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June 2003

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LATEST ARTICLES

  • Leading custody banks are squaring up to provide the entire back-office and middle-office functions of fund managers, leaving them to focus more closely on investment. But outsourcing is not growing as fast as many had hoped. Now State Street is bad-mouthing its main rivals, Bank of New York and JPMorgan, saying they have held the whole market back by mismanaging their first deals.
  • An inflation rate of only 2%, a stable currency and reserves at $3.5 billion demonstrate the stress Jordan has put on having a tight and rigorously enforced monetary policy.
  • Primary debt capital markets picked up so significantly in May that some bankers felt able to forecast a bumper crop of issuance for the year. But with macro events so unpredictable they weren't betting their all on that outcome.
  • Juan Ramón Quintás, Chairman of the Spanish Savings Banks Confederation (CECA), talks to Euromoney's Jules Stewart about the effects of the new finance law on the cajas
  • Brazil's decision to use 85% collective action clauses in its recent highly successful bond issue has raised questions about slightly off-colour investor pressure. What's more, the republic may have made it harder for itself to handle a restructuring should one be needed.
  • At its latest committee meeting, the Federal Reserve stressed the perils of deflation. Fed chairman Alan Greenspan made it clear that if there's a whiff of it the Fed will act. In sharp contrast, European Central Bank president Wim Duisenberg slumbers on, occasionally mumbling about the dangers of inflation.
  • Source: www.breakingviews.com is Europe's leading financial commentary service
  • Source: www.breakingviews.com is Europe's leading financial commentary service
  • European and US borrowers have raised more than $20 billion in the domestic Japanese bond market so far in 2003. Issuance is expected to rise further this year as demand increases.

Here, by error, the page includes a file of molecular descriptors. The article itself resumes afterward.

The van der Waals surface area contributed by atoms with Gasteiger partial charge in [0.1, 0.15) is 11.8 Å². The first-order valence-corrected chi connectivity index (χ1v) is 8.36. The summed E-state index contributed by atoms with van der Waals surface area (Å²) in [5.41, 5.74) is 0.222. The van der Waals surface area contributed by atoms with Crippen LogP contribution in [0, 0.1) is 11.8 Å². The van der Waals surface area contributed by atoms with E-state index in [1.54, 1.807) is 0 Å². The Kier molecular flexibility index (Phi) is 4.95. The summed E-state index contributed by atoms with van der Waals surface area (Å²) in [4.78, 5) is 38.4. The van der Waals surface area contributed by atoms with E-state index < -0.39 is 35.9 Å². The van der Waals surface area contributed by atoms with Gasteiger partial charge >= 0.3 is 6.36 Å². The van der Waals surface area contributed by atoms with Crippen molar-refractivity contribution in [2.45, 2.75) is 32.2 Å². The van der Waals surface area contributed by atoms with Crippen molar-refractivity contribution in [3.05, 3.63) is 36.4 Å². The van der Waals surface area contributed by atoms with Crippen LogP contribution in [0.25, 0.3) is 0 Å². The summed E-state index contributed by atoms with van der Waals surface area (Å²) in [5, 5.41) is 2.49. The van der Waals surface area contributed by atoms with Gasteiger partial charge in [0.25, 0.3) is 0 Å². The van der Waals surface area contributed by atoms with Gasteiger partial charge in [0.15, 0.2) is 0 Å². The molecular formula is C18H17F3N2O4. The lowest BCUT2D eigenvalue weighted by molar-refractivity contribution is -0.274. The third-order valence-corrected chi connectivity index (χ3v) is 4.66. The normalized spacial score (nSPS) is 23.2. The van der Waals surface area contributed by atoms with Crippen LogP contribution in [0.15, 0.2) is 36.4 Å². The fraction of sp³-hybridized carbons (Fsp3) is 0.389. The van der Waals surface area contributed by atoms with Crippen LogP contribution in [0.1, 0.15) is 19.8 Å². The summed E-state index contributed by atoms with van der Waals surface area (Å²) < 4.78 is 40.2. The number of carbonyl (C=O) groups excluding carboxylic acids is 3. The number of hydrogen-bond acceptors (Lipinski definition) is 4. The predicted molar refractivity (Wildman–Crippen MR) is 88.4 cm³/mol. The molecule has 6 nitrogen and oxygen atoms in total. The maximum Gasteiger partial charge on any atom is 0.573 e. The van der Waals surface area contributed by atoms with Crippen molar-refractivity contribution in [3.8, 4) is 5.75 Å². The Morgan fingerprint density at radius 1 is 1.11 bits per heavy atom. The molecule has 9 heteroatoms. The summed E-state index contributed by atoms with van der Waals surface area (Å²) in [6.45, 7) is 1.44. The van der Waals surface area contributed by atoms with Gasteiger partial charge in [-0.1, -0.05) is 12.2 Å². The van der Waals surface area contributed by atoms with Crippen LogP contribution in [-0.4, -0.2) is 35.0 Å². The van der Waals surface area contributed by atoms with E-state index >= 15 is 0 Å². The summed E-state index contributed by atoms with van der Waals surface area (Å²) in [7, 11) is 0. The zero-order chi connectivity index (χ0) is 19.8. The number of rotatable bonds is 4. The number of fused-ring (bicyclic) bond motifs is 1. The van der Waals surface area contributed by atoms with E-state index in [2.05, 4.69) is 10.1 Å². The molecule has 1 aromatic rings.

• As an environment of global deflation persists, money looking for yield continues to flow into emerging-market bond funds. Funds that have never invested in central and eastern European debt are now queuing up to do so. One banker in Poland says even Australian investors now hold Polish debt.
  • The Russian government's long-term energy strategy to 2020 was sent to the Cabinet for discussion last month and should be approved before the summer holidays. The development of the energy sector remains a priority for the Kremlin, accounting for half the economy and just over three-quarters of stock market capitalization.
  • US banks are starting to make big investments in Russia again, and it could be a sign of a looming economic crash for the former superpower. That's the verdict that consultant Ray Soifer is drawing from the most recent set of figures from the Federal Financial Institutions Examination Council.
  • Sir,
  • Searching through emerging-market currencies for investment opportunities is a tricky job - a delicate combination of subjective judgement and fundamental analysis. Luckily, plenty of currency pundits were on hand at Euromoney's forex forum last month to help investors and corporate hedgers choose a strategy.
  • Russian president Vladimir Putin fired the first salvo of his re-election campaign in his state of the nation speech on May 16 and used it to report on his first three years in office.